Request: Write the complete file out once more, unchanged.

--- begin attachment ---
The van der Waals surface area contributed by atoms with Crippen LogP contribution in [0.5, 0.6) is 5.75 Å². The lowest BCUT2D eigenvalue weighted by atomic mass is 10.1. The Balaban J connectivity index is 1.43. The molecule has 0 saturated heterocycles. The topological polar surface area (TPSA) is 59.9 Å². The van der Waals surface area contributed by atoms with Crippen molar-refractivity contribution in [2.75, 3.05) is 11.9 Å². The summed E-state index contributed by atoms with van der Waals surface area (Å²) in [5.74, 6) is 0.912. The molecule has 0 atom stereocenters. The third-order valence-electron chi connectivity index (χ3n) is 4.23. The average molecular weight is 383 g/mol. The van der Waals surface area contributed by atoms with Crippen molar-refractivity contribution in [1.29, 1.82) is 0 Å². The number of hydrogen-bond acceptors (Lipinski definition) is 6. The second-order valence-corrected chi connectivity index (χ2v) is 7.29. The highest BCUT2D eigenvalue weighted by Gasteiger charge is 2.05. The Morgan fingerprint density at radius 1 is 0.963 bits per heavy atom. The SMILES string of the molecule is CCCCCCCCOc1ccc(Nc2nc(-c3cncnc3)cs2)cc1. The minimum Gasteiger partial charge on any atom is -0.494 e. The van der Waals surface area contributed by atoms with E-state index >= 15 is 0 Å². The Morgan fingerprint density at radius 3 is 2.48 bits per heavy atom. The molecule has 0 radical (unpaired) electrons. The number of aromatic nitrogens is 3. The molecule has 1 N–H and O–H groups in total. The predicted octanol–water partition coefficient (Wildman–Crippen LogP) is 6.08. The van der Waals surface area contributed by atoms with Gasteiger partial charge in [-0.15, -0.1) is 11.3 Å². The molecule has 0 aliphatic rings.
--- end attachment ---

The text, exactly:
The van der Waals surface area contributed by atoms with Crippen LogP contribution in [0.5, 0.6) is 5.75 Å². The lowest BCUT2D eigenvalue weighted by atomic mass is 10.1. The Balaban J connectivity index is 1.43. The molecule has 0 saturated heterocycles. The topological polar surface area (TPSA) is 59.9 Å². The van der Waals surface area contributed by atoms with Crippen molar-refractivity contribution in [2.75, 3.05) is 11.9 Å². The summed E-state index contributed by atoms with van der Waals surface area (Å²) in [5.74, 6) is 0.912. The molecule has 0 atom stereocenters. The third-order valence-electron chi connectivity index (χ3n) is 4.23. The average molecular weight is 383 g/mol. The van der Waals surface area contributed by atoms with Crippen molar-refractivity contribution in [1.29, 1.82) is 0 Å². The number of hydrogen-bond acceptors (Lipinski definition) is 6. The second-order valence-corrected chi connectivity index (χ2v) is 7.29. The highest BCUT2D eigenvalue weighted by Gasteiger charge is 2.05. The Morgan fingerprint density at radius 1 is 0.963 bits per heavy atom. The SMILES string of the molecule is CCCCCCCCOc1ccc(Nc2nc(-c3cncnc3)cs2)cc1. The minimum Gasteiger partial charge on any atom is -0.494 e. The van der Waals surface area contributed by atoms with E-state index >= 15 is 0 Å². The Morgan fingerprint density at radius 3 is 2.48 bits per heavy atom. The molecule has 0 radical (unpaired) electrons. The number of aromatic nitrogens is 3. The molecule has 1 N–H and O–H groups in total. The predicted octanol–water partition coefficient (Wildman–Crippen LogP) is 6.08. The van der Waals surface area contributed by atoms with Gasteiger partial charge in [-0.15, -0.1) is 11.3 Å². The molecule has 0 aliphatic rings.